Overall this is a very well-written and entertaining ridiculous story, which I enjoyed for its language and style as well as its plot, which in itself is well-paced, taking place over four days. Jenny’s time on the run is wonderfully captured with a number of comic scenes such as those when she is being sold and/or using the Watson Combination Watch Dog and Water Pistol, (I’ll say no more), and aside comments such as the fugitive life lesson that ‘you cannot undress behind a haystack.’ Given my enjoyment of this book it is probably a good idea that it has been made into an e-book, though for those of you who prefer physical books, there are some available online that won’t break the bank. Or you could make non-subtle hints to your significant other that a copy of such a book would make an ideal present… tis the season after all.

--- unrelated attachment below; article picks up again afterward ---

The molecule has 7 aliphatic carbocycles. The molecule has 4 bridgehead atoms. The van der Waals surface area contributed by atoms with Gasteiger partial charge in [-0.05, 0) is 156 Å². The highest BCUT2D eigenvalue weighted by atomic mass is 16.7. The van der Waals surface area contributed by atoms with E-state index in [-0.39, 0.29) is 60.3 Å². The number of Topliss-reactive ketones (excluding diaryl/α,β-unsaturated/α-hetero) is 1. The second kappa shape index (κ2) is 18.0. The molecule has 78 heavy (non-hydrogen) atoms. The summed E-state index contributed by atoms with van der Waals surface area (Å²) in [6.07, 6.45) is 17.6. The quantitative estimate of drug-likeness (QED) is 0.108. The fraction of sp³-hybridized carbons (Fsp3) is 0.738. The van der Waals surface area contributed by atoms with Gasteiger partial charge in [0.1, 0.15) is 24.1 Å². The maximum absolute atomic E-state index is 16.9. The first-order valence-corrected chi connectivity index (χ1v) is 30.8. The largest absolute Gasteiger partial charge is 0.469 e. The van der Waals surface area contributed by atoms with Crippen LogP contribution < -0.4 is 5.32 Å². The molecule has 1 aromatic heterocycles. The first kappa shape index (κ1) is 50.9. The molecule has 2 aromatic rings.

Rating: 5/5

Vintage Mystery Scavenger Hunt Item (Silver Card): Red Head

14 comments

  1. Language, style, humour and cultural detail are a big part of a book’s appeal to me so this sounds like a winner. And I did really enjoy the Red House Mystery, absurdities and all. Thanks for putting this on the radar.

    Liked by 1 person

  2. I came across a copy of this by chance in my local bookstore years ago. I remember being surprised because the blurb made it sound like a mystery. Unfortunately I struggled with the book itself and never finished it, but now after reading you positive review I might give it another try.

    Liked by 1 person